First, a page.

More than a Cancelable Offense

By Allie Bloom

Content Warning: The following piece contains language and accounts of sensitive topics including sexual misconduct, harassment, assault, and rape.

The Me Too movement is a perfect example of how holding people accountable for their actions can lead to great change. The normalization of exposing people, especially powerful people, for their heinous acts is something that will improve society for the better.

From celebrities to secretaries, survivors used the #MeToo on social media platforms like Instagram and Twitter to share their experiences. This trend made it abundantly clear how corrupt and disgusting this patriarchal society we live in is. Major names like Bill Cosby, Matt Lauer, Kevin Spacey, and most notably Harvey Weinstein have been taken down. Out of Hollywood, off the streets, and a few were even put in prison.

The movement’s roots can be traced to social activist Tarana Burke. Burke coined the phrase “Me Too” on Myspace to bring to light the frequency at which sexual assault occurs, particularly against women of color. From there, the movement picked up in 2017 when actress Alyssa Milano brought Burke’s message to mainstream media.

Sexual misconduct doesn’t just include rape. For far too long people, typically men, have used their power and wealth to leverage people “beneath” them into non-consensual sexual acts. From major producers and film makers to the manager at a grocery store, this coercion tactic has been treated as acceptable until recent years.

Apple TV’s “The Morning Show” starring Jennifer Aniston and Reese Witherspoon creates a frighteningly accurate depiction of what occurs behind the scenes of workplaces all over the world.

In a world where 90% of sexual violence perpetrators towards women are men, and 93% of sexual violence perpetrators towards men are also men, this is clearly a men’s issue. This culture where men with money and power can get away with anything, needs to be teared down and reconstructed. We live in a world where you can’t take the subway too late at night because you’ll get abducted but if you take an Uber alone you might get human trafficked. We live in a world where a cop can rape a detainee and get away with it because he’s a cop. Middle school girls can’t wear shorts in the summer because it might give boys the wrong idea. How about instead of sexualizing children, we teach boys not to get the wrong idea?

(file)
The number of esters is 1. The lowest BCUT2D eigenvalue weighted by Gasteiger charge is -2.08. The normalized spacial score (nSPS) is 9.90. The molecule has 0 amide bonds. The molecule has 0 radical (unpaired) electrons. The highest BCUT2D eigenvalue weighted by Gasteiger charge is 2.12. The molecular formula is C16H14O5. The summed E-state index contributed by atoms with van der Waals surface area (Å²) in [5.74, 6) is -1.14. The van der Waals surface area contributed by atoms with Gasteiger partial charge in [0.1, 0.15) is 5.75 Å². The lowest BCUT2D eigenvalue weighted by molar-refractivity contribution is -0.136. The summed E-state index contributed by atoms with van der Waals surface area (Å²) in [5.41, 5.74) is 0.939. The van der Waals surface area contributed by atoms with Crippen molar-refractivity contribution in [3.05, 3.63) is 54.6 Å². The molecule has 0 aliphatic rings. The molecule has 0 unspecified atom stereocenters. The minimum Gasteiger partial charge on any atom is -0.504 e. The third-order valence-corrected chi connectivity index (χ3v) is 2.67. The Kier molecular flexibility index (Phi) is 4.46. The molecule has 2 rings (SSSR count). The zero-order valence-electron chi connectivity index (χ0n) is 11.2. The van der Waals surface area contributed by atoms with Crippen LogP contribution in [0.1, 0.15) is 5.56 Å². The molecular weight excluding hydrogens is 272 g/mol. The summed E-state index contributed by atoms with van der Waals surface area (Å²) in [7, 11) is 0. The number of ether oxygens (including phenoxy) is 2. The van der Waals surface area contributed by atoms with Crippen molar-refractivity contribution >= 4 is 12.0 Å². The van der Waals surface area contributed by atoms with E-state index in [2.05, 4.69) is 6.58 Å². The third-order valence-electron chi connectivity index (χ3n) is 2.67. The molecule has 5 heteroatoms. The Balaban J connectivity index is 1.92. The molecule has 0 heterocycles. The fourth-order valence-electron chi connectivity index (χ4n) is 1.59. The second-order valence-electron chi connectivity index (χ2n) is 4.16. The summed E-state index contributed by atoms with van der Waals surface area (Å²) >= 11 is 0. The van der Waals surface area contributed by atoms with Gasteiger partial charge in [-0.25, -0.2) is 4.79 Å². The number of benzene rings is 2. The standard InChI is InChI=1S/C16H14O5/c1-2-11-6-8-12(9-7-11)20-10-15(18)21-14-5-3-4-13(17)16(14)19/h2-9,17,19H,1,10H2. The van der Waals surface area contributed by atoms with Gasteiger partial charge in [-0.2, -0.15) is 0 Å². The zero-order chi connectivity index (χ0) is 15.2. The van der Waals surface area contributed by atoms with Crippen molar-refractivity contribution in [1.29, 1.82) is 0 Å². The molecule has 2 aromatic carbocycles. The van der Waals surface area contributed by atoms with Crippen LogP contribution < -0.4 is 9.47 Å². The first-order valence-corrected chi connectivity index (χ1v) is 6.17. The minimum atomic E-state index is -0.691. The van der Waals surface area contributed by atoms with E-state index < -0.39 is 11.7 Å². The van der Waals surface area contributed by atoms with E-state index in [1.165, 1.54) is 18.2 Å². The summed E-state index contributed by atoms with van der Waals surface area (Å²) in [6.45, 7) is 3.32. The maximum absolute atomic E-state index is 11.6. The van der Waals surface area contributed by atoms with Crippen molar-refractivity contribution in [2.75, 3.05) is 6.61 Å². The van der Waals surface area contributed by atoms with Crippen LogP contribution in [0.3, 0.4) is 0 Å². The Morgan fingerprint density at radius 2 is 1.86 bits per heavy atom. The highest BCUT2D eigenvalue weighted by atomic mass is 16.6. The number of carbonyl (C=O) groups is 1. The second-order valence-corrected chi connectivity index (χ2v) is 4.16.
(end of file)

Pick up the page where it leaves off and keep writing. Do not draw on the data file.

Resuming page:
Nothing sickens me more than when someone, usually an older man, says something along the lines of “You can’t get away with anything anymore!” or “People are so sensitive these days.” Sexual assault is not a new phenomenon, people are just finally gaining the courage to speak out and no longer facilitate a culture of compliance.

There is a fine line between Twitter users eager to “cancel” the next influencer to slip up or misspeak, and to hold a sex criminal responsible for forcing someone to endure lifelong trauma. Just the other day a friend of mine said to me, “How can you come for me for watching a Harvey Weinstein movie, when you still listen to Lana Del Rey?” The difference between the two is that Lana was cancelled for dating a cop and the other is Harvey Weinstein. People are far too quick to clump accountability and cancel culture into one phenomenon. Accountability allows people to grow. We can’t go on allowing some of the most dangerous people to be running the world.


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